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Let $T$ be the $\mathcal L_\in$-theory whose axioms are the axioms of $\mathsf{ZFC}$, with extensionality replaced by its negation, and an additional axiom specifying that every set has a unique powerset, formally

$$\forall x\forall y\forall z((\forall v(v\in y\leftrightarrow v\subseteq x)\land\forall w(w\in z\leftrightarrow w\subseteq x))\rightarrow y=z),$$

where $a\subseteq b$ is to be expanded as an $\mathcal L_\in$-formula in the usual way.

Is $T$ consistent relative to $\mathsf{ZFC}$? The motivation for this question comes from the fact that $V\setminus V_\omega$ models $\mathsf{ZFC}$ with extensionality replaced by its negation, but powersets are not unique: for every $x\in V\setminus V_\omega$ both $\mathcal P(x)^V\setminus V_\omega$ and $\{s\in V\setminus V_\omega\mid s\setminus x\subseteq V_\omega\}$ fulfill the definition of powerset.

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    $\begingroup$ ZFC with urelements? $\endgroup$ – Noah Schweber Apr 18 at 13:21
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    $\begingroup$ I'm not familiar with how urelements are added to ZFC precisely, can you elaborate? @Noah $\endgroup$ – Alessandro Codenotti Apr 18 at 14:21
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As Noah commented. ZFC + Ur-elements is known to be consistent relative to ZFC. It is usually referred to by "ZFA", i.e. ZF with atoms. In one formulation of that theory ONLY empty objects violate Extensionality! So we do have many empty objects (the Ur-elements). However all non-empty sets are extensional! That is, "No distinct non-empty sets are co-extensional (i.e. have the same elements)". Clearly this theory satisfy all of your conditions.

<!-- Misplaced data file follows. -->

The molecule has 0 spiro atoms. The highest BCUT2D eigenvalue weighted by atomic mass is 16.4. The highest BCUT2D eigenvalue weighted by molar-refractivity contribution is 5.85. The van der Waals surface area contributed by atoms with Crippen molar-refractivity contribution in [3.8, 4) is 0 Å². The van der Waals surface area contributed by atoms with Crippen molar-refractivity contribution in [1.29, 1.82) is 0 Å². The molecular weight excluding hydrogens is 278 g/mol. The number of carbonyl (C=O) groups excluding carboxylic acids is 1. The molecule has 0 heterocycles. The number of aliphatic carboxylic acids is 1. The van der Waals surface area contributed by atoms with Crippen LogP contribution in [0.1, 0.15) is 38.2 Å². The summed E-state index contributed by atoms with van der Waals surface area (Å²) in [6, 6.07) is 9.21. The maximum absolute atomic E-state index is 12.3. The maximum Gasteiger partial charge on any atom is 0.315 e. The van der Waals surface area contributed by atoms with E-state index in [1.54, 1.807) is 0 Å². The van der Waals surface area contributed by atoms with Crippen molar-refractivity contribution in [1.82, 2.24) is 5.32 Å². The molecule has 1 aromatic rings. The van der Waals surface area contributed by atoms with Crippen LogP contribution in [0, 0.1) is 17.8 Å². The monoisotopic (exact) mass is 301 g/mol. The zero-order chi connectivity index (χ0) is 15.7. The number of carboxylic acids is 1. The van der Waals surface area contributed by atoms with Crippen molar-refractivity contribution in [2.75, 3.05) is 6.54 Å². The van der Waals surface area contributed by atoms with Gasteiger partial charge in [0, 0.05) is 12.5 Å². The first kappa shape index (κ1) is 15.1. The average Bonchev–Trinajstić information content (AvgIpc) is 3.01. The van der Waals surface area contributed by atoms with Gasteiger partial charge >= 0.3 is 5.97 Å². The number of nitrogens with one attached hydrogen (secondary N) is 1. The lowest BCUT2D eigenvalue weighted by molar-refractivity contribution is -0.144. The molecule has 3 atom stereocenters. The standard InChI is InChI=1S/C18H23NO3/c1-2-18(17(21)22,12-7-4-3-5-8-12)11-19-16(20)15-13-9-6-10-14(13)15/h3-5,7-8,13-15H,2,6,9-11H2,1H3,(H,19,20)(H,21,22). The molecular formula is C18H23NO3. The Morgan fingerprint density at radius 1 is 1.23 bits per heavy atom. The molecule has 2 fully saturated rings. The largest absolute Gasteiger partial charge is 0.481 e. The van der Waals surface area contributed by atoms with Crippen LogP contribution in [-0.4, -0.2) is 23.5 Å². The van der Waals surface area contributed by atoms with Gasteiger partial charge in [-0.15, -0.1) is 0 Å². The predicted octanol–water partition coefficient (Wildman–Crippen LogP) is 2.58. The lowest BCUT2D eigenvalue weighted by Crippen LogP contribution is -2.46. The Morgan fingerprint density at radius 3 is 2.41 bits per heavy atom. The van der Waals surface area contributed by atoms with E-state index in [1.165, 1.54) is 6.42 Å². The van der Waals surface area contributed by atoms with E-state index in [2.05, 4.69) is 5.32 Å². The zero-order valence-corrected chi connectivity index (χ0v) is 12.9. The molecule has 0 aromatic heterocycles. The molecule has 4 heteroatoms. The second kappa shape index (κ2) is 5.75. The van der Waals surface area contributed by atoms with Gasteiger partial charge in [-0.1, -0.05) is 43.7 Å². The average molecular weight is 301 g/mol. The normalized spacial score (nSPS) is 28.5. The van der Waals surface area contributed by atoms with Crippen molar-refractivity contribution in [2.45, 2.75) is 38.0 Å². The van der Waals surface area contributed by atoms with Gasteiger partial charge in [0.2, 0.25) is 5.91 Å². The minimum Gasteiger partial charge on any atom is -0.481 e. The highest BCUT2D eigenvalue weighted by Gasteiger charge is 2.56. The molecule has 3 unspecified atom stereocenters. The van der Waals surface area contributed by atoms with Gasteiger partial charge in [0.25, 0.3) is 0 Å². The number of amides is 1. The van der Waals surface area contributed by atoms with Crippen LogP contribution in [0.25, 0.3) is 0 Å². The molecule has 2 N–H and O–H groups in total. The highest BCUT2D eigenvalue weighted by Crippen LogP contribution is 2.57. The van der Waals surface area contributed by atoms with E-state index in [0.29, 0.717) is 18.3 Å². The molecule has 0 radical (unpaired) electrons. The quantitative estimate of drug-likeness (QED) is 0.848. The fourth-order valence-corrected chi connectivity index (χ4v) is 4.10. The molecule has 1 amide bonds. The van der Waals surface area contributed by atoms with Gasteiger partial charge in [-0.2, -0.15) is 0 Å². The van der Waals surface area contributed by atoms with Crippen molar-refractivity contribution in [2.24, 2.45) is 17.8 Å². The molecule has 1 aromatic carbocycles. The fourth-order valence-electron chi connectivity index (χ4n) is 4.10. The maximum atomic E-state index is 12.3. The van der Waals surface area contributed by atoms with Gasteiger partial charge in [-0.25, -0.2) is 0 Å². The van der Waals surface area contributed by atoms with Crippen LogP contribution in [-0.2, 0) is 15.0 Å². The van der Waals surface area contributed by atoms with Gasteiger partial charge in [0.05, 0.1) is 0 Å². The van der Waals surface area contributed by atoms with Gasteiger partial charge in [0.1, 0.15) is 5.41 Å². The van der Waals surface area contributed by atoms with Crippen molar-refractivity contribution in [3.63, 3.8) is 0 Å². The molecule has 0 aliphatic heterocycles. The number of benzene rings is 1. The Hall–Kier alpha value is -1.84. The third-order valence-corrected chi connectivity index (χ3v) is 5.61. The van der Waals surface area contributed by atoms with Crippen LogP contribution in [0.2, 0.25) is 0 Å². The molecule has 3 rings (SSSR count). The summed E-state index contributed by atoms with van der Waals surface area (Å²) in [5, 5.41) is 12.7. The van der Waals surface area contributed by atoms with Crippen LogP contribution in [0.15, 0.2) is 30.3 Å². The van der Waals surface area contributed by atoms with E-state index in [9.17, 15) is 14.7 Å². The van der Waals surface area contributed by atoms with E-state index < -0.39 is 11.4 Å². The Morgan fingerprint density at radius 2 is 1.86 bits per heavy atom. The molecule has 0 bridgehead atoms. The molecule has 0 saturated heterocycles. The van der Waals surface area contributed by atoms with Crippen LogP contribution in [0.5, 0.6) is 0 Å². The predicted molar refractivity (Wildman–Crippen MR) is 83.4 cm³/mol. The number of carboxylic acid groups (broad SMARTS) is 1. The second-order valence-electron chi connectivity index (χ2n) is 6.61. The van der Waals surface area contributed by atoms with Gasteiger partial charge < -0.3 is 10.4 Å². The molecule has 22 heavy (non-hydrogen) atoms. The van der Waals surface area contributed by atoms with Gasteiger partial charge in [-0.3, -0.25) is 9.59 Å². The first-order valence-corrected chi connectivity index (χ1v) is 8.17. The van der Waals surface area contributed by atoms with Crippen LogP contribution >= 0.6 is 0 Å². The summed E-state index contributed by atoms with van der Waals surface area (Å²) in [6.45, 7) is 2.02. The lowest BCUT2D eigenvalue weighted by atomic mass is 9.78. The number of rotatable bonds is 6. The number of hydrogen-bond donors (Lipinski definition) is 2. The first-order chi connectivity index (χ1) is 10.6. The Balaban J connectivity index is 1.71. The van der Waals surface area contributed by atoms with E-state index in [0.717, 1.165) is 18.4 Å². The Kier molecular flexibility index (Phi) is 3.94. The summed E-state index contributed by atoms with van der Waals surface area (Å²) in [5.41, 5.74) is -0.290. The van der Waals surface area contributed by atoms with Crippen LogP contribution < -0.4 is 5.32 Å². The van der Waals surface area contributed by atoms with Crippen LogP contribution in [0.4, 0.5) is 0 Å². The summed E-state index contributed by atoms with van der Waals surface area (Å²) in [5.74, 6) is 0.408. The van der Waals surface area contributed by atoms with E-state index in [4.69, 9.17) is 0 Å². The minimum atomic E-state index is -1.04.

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I'll post this as a separate answer, because I'm not quite sure of it, although I'm sure of the above accepted answer.

I'll present a rather trivial way of getting $ZFA$ from $ZF$.

Define an alternative membership relation $\in^*$ as:

$y \in^* x \iff y \in x \wedge [x \text { is an initial segment of } N \to y \neq max(x)]$

where naturals are defined after Zermelo as the empty set or the iterated singletons of the empty set. An initial segment of N is a finite set of naturals closed under predecessor function for non zero elements; and $max(x)$ is the maximal element of $x$.

So in English: $y$ is an alternative member of $x$ is the same as the epsilon member of $x$ if $x$ is not an initial segment of $N$, but when $x$ is an initial segment of N then $y$ is an alternative member of $x$ only if $y$ is a non-maximal member of $x$.

This way we'll have the empty set $0$ being $\in^*$ empty, and also the set $\{0\}$ set being $\in^*$ empty as well. So we have a single violation of Extensionality. I think it is provable in $ZF$ that all rules of $ZFA$ would hold for this new membership relation $\in^*$ over any domain of $ZF$. Also you can get $ZFCA$ from $ZFC$ under the same interpretation.

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